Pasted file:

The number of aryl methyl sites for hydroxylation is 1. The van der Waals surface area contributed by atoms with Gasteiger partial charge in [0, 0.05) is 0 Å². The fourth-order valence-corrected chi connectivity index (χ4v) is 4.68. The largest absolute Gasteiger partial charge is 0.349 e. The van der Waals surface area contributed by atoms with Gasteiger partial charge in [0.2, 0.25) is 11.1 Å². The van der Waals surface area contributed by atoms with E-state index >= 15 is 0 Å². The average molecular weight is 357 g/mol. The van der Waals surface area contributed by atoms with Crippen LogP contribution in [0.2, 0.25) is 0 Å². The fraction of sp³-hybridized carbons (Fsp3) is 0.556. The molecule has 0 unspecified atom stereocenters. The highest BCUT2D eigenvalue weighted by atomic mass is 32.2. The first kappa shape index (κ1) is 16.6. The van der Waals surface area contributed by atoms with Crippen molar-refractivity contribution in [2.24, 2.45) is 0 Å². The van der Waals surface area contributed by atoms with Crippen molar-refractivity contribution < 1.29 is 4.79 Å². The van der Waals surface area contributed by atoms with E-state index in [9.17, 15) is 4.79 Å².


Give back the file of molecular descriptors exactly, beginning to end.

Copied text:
The number of aryl methyl sites for hydroxylation is 1. The van der Waals surface area contributed by atoms with Gasteiger partial charge in [0, 0.05) is 0 Å². The fourth-order valence-corrected chi connectivity index (χ4v) is 4.68. The largest absolute Gasteiger partial charge is 0.349 e. The van der Waals surface area contributed by atoms with Gasteiger partial charge in [0.2, 0.25) is 11.1 Å². The van der Waals surface area contributed by atoms with E-state index >= 15 is 0 Å². The average molecular weight is 357 g/mol. The van der Waals surface area contributed by atoms with Crippen LogP contribution in [0.2, 0.25) is 0 Å². The fraction of sp³-hybridized carbons (Fsp3) is 0.556. The molecule has 0 unspecified atom stereocenters. The highest BCUT2D eigenvalue weighted by atomic mass is 32.2. The first kappa shape index (κ1) is 16.6. The van der Waals surface area contributed by atoms with Crippen molar-refractivity contribution in [2.24, 2.45) is 0 Å². The van der Waals surface area contributed by atoms with Crippen molar-refractivity contribution < 1.29 is 4.79 Å². The van der Waals surface area contributed by atoms with E-state index in [9.17, 15) is 4.79 Å².